Pushed Ashore: Coast Guard Screening on the Seattle Waterfront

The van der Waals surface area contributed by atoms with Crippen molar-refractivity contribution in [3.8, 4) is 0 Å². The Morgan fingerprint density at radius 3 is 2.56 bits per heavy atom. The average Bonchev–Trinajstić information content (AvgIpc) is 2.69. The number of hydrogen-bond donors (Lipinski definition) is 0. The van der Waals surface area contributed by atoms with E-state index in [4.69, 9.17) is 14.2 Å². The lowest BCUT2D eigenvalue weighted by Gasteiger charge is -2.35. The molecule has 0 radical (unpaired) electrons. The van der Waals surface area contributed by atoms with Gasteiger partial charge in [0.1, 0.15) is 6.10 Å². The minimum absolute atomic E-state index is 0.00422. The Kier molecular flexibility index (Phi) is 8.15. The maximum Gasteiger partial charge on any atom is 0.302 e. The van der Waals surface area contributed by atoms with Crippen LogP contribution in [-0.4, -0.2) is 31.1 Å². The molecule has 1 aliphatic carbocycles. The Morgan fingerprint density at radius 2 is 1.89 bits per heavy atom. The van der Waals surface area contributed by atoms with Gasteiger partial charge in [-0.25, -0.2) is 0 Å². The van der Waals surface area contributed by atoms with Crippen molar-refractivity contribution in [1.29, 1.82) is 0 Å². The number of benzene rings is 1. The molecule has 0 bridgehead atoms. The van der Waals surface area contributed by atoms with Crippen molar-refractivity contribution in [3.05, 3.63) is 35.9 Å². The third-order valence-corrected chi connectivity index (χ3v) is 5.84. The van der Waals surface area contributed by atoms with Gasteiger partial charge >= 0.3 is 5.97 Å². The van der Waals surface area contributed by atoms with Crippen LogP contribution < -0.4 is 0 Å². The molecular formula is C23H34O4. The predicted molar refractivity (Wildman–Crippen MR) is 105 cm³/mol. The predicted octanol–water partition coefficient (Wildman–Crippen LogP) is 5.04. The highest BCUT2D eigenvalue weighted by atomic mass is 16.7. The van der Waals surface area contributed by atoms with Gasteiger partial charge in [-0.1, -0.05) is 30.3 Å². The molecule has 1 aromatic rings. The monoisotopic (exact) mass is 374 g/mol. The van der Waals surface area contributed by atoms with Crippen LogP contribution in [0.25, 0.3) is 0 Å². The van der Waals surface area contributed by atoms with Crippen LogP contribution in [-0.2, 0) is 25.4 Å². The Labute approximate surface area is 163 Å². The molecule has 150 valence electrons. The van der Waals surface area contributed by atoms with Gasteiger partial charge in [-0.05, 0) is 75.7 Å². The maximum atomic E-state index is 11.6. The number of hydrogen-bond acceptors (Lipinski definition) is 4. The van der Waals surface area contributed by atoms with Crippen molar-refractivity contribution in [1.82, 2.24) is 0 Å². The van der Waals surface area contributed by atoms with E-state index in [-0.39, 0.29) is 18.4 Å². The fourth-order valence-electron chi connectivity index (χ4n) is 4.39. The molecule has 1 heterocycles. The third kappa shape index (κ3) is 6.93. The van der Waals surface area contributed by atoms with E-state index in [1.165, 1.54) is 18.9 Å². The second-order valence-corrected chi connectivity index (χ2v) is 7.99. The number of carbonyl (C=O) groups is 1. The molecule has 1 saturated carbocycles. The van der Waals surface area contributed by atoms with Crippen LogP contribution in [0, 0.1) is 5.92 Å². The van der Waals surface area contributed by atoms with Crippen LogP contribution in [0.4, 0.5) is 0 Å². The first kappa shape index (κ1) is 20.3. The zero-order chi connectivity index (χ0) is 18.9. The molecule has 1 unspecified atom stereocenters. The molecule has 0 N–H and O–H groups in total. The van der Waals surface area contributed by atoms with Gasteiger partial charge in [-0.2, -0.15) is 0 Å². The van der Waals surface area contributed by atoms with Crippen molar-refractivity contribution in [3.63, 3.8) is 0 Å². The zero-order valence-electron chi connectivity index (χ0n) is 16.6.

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In 1950s, the United States Coast Guard operated under security regulations which vested them with absolute power in determining what laborers had access to maritime employment in national ports. At the end of World War II the economic and strategic importance of Seattle as a port city intersected with the growing fear that West Coast maritime labor unions were infiltrated by Communism. The 1951 Coast Guard regulations created an elaborate screening program, designed to eliminate subversive workers from maritime employment. This paper examines the lives of Seattle dockworkers and seamen who were disenfranchised by the Port Security Program in the 1950s. I argue that, while the Port Security Program was created as a deliberate effort to sift out Communist and radical laborers from the West Coast maritime economy, pre-existing ethnic, racial, ideological, and inter-union struggles in Seattle were played out through the mechanisms of the Federal screening program.